According to the website Hedonism is made up of between 8 and 15 different grain whiskies, generally matured for over 20 years, and this definitely shows up in the glass, albeit with a delicate flavour. Colour-wise it’s quite light and yellow, contrasting from my initial preconceptions that it would be a dark and sticky dram. On the nose it’s quite poky, with a hint of the back of the chem-lab, with pear drops and a hefty slug of alcohol. Without water it’s quite strong, feeling more than its bottled strength of 43% and tastes quite different to a regular malt – it’s sweet but with a lingering bitterness and a light rubbery taste creeping around the sides of the tongue. A drop of water definitely helps it in my opinion, knocking off some of the burn and opening up the sweetness into its component parts, but emphasising the quite sour and bitter aftertaste – icing sugar fading to fisherman’s friends, with a hint of woodiness. I didn’t get much of the toffee promised on the website, but such is the problem of small batch bottlings – sometimes you get one that is at the extreme end of the flavour range.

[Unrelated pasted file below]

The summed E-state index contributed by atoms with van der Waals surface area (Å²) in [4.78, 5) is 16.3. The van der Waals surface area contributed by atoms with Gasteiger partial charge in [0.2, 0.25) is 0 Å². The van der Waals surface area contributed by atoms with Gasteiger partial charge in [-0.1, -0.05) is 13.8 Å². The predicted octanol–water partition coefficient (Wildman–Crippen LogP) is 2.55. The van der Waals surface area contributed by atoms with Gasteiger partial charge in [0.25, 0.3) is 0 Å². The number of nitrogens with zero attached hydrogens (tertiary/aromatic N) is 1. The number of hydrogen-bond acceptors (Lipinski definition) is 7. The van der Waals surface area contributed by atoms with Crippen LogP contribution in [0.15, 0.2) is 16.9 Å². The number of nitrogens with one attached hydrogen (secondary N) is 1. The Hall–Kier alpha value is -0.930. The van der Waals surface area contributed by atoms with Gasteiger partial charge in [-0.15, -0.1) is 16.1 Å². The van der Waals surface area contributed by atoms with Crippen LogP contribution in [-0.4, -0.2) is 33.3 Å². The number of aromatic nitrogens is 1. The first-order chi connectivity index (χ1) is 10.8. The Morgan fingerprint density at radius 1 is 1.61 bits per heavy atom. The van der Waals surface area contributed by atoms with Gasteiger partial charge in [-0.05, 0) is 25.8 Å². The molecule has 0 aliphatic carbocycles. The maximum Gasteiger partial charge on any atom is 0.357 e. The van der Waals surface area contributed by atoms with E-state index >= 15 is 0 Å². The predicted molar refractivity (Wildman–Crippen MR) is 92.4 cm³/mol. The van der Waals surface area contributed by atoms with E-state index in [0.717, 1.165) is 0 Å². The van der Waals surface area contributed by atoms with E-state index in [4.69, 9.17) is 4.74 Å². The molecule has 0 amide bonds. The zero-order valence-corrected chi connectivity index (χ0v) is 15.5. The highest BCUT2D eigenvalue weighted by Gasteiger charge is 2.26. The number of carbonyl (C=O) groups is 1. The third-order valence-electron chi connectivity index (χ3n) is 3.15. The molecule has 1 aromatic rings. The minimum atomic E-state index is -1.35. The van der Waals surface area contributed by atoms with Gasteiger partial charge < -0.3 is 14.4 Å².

All in all this isn’t really a whisky for me – it’s quite delicately flavoured despite its alcoholic kick, missing out on the big mouth feel that I normally go for, and the finish is definitely on the bitter side for my liking, which the lighter whiskies I enjoy don’t tend to. It’s interesting and I can see similarities between it and the other grains I’ve tried over the years, but in the end they chose the flavours that I’m not all that keen on. If you’re a big fan of rubbery whiskies and are looking for something more delicate then this might be something to look at, although be wary that each bottle you find will probably taste different.